‘Laz Quave’ marks centennial of City Hall building

Following is the prepared text of the presentation by Biloxi High School student Bryan Rosetti, who portrayed former Mayor Laz Quave during a July 30, 2008 ceremony celebrating the centennial of the building that now houses Biloxi City Hall. Quave was a longtime community leader who served as mayor when the federal building became City Hall. Rosetti presented the re-enactment.

Good evening, ladies and gentlemen, my name is Laz Quave, and I’m going to tell you a little bit about this building you’re in right now, and a little bit about the Biloxi of old.

I was the mayor of Biloxi when this building became City Hall in 1960, and I also served as a sheriff, county supervisor, and later in life, after being mayor, I served as a City Councilman.

I have to tell you, Biloxi has sure changed a lot since 1908 when this building was finally dedicated.

For one thing, your casinos are sure a lot bigger and better than the ones we had in the Biloxi of my day.

There was a time when this building was almost torn down for progress, which would have been a tragedy, but let me start at the beginning.

The stately three-story marble edifice that houses Biloxi City Hall has a history that is as storied as the city itself.

The building was originally constructed to be a U.S. Post Office, federal courthouse and Customs House.

It was built on land purchased for $8,000 from William Armstrong in 1902.

Although construction began in 1904, the job was not finished until some four years later, owing to delays caused by a hurricane, a yellow fever epidemic, supply failures, and, according to reports from the time, “incompetent contractors.”

Despite those issues, the planned $125,000 building was completed for $99,146, and there were reports those contractors from Chicago even tried to bribe the federal inspector who oversaw the construction of this building. Imagine that, attempts of bribery in Biloxi.

But the good news is that the inspector, Victor DeProsse, made sure the government got everything it paid for. And what a beautiful building it was. More than 1,200 tons of marble are used on the exterior walls. Each stone is attached to the inner brick with strong clamps covered in cement.

You can see the plenty of Italian marble, and nearly all of the woodwork is original.

But I’m getting ahead of myself. This building was “substantially completed” on June 30, 1908 and was dedicated in August 1908 in a ceremony that was said to be one of the greatest occasions ever celebrated in the city. Dignitaries from the local, state and federal levels gathered at 9 a.m. for the dedication while Ott’s Point Cadet Orchestra “discoursed fine music.” The gathering was so big, in fact, speechmaking was moved to the nearby Dukate Theater on Howard Avenue. The band led the crowd to the theater.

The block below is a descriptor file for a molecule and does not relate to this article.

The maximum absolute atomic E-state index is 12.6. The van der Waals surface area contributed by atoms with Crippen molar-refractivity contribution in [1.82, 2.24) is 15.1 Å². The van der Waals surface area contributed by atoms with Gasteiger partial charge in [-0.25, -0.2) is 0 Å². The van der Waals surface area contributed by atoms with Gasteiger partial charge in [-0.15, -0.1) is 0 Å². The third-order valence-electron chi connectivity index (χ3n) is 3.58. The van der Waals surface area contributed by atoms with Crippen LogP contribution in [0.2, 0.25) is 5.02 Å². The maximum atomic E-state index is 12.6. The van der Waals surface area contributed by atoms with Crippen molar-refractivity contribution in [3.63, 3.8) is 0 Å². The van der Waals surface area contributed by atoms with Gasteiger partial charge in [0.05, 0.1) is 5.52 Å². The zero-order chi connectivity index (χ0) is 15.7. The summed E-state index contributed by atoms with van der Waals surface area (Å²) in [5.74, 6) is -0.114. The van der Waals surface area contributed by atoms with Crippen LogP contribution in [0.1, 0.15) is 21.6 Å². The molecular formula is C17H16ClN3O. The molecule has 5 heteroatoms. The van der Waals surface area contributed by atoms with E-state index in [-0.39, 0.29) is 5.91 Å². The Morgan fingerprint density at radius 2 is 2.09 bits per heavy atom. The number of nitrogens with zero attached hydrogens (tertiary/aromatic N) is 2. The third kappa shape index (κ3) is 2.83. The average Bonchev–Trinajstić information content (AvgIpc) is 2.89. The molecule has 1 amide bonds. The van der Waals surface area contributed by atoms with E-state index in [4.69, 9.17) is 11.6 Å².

1908, by the way, turned out to be a banner year for the city. That year, Biloxi got free mail delivery, with employment of four regular carriers and one extra carrier. Visitors to the federal building dedication took rides around the city on the new electric trolleys before departing on a fleet of power boats for a trip to Ship Island. They returned that night for a big banquet at the Firemen’s Hall and more speeches and music from Ott’s Orchestra. The party finally ended at 1 in the morning.

In early 1950s, plans were afoot to demolish the structure to make way for a larger federal building. I think we owe a tremendous debt of gratitude to a man who helped make this happen. His name was Anthony “Tony” Ragusin. They called him Mr. Biloxi, because he lived and breathed Biloxi. As longtime manager of the Biloxi Chamber of Commerce, he helped bring Keesler here, he helped save this building, and he did a great job promoting the city across the country. Many of his famous pictures of old Biloxi are still around today.

Tony convinced Senator Jim Eastland and Congressman William Colmer that using this building as City Hall would be a good idea. It was through Tony’s work that Postmaster General Arthur Summerfield finalized the deal with me when I was mayor.

We also owe thanks to the Biloxi school board. In 1953, the board voted to give up the Howard I school, which was located at what is now the U.S. Post Office on Main Street. A swap was made: The federal government paid $84,000 for the school, and the city paid the feds $16,000 to make up the $100,000 appraised value of what would become City Hall.

The building was dedicated as City Hall on April 2, 1960, and one of the first things that we did was get to work on adding a couple of modern conveniences, things like an elevator and air conditioning. The elevator is still working.

In 1978, this building joined the National Register of History Places and was hailed by National Register representatives as “the finest documented building in the state of Mississippi.”

One of the blessings from Hurricane Elena is that Mayor Blessey used the opportunity to uncover these huge ceilings in this room, which had been covered with a drop ceiling. In fact, they did some massive renovation work to this building during the Blessey administration, so much that they had to temporarily move City Hall to the Dantzler House.

And now, I’m hoping that Mayor Holloway can put the polish back on the building so it can be the proud structure that it once was – and always will be..

Biloxi has lost a lot of historic buildings in hurricanes, whether it was in 1915, 1947 or in Camille or Katrina, so doing everything that we can to protect buildings like this one is very important.

But let me leave you with this: Despite all of the storms and whatever other calamity we might have to overcome, I think the best thing about Biloxi is the people. The people are what make Biloxi the great place that it is. Always have and always will, and there’s no hurricane that can change that.

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